- The real exchange rate has declined rapidly since the early seventies, through rapid rise of the level of prices and local costs which led by the steadiness of the official exchange rate to change in prices and actual local rate costs that gave an advantage for imported goods at the expense of locally produced goods, meaning that it led to deterioration of the competitiveness of alternative replacement goods and export commodities.
- This action shows that the official exchange rate overestimates the value of the dinar, compared to the foreign currency and from the promoting goods substituting imports and export commodities point of view of.
And in support to this view is the state’s utilization and in a broad approach to the customs and quantitative protection policies especially for consumer goods, as well as export subsidies that exports have through an amended export exchange rate.
- Estimate the amended exchange rate of the Iraqi dinar to be used in technical and economical feasibility studies and for (1.134) dollar per dinar. This price should be approved for 3 years until re-appreciation by the competent authorities.
As you read the report you’ll see that it’s making a case for reducing the value of the dinar from the “official exchange rate” of $3.20 to $1.13. (They use the words “amend” and “adjustment”.) Now, what’s the official value of the dinar today? It’s $.00086. So how could they adjust it from $3.20 to $1.13 when it’s currently $.00086? The dinar hasn’t been valued at over $3 in twenty years. There’s no mention of the new constitution, the new economic climate in Iraq, or anything from the post-Saddam era. It’s either a very old report or a report based on very old numbers. The idea here isn’t to increase the value from $.00086 to $1.13. It’s to set the value at $1.13 instead of $3.20.
Iraq didn’t have a .iq domain extension until 2005 so the page has been uploaded since then. This report could be left over from the Saddam era when the dinar was officially valued at $3.20 but I don’t see why the CBI would include a study from the Saddam era before the IQD was created. I think it’s more likely that the Finance Ministry and the CBI were putting together a currency reform plan based on the idea of returning to the previous value. It’s my belief that this report was written around 2006, about the time the CBI started getting inflation under control and started talking about redenominating.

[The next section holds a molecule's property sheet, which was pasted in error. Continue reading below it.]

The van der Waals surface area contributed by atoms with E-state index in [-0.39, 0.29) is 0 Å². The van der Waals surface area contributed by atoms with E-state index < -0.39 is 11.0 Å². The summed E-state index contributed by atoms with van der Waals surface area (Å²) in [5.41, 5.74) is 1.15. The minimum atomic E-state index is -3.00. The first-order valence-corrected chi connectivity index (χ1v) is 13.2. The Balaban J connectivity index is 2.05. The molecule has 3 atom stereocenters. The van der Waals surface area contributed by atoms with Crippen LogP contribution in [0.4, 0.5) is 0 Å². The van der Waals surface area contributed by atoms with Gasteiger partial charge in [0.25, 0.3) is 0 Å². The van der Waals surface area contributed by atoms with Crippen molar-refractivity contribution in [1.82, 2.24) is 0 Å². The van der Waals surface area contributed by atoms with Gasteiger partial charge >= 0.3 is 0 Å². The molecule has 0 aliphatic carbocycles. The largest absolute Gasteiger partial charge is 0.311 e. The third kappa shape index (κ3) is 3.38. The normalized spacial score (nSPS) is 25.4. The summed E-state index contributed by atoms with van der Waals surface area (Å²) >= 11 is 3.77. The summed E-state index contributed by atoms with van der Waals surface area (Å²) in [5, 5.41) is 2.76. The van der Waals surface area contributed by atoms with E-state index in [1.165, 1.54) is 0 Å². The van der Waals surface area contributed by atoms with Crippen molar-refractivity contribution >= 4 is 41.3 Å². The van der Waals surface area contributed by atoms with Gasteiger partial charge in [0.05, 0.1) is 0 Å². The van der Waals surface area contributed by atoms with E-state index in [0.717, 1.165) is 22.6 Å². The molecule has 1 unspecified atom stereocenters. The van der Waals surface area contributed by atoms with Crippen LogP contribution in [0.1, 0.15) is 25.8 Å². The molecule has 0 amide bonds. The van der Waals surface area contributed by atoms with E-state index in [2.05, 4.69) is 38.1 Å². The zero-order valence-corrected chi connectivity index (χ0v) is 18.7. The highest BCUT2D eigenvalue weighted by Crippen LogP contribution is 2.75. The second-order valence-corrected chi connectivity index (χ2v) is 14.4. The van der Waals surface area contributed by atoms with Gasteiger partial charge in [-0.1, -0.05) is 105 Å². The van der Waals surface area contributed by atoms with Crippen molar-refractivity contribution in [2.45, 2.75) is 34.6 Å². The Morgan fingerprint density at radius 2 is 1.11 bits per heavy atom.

“Iraqi officials have had a long-running plan to redenominate the Iraqi dinar. In 2006, the Finance Ministry recommended to the Central Bank that it carry out such a plan.” http://www.rferl.org/content/Iraq_Planning_Currency_Redenomination/1950504.html
At the time they already had tens of trillions of dinars in circulation so you have to assume that they were factoring a reduction in the money supply into the equation, which is what a redenomination would do. By deleting the zeros (lopping) they could reduce the money supply and then return to their former official valuation of $3.20. But this report seems to be saying that they would be better served by keeping the valuation lower to remain competitive with exports.
Another interpretation is that they were referring to the exchange rate rather than the valuation, thus the 3.208 and 1.134 references. This interpretation suggests that they’re indicating 3,208 dinar to the dollar and 1,134 dinar to the dollar. The CBI website says that the dinar’s value in 1995 was about 3000 to the dollar, which isn’t too far from the 3,208 figure. This interpretation suggests a target rate of 1,134 which is not too far away with the current rate at 1,166 to the dollar. The problem I see with this interpretation is that it clearly states at the end “1.134 dollar to the dinar” and even says that the official exchange rate overestimates the value of the dinar.
I think it’s also interesting to note that it says:
“The real exchange rate has declined rapidly since the early seventies”
Kinda shoots down the theory from some that the dinar was suddenly devalued by the coalition as a war strategy in 2003.
Whichever interpretation you prefer, it’s clear that they’re not saying Iraq can support a straight up revaluation to $1.13 without a reduction in the money supply. It’s quite possible the official exchange rate from the Saddam era was never adjusted prior to this report and they’re just basing their numbers on that. Again, actually taking the time to read this stuff instead of just listening to the gurus could pay huge dividends.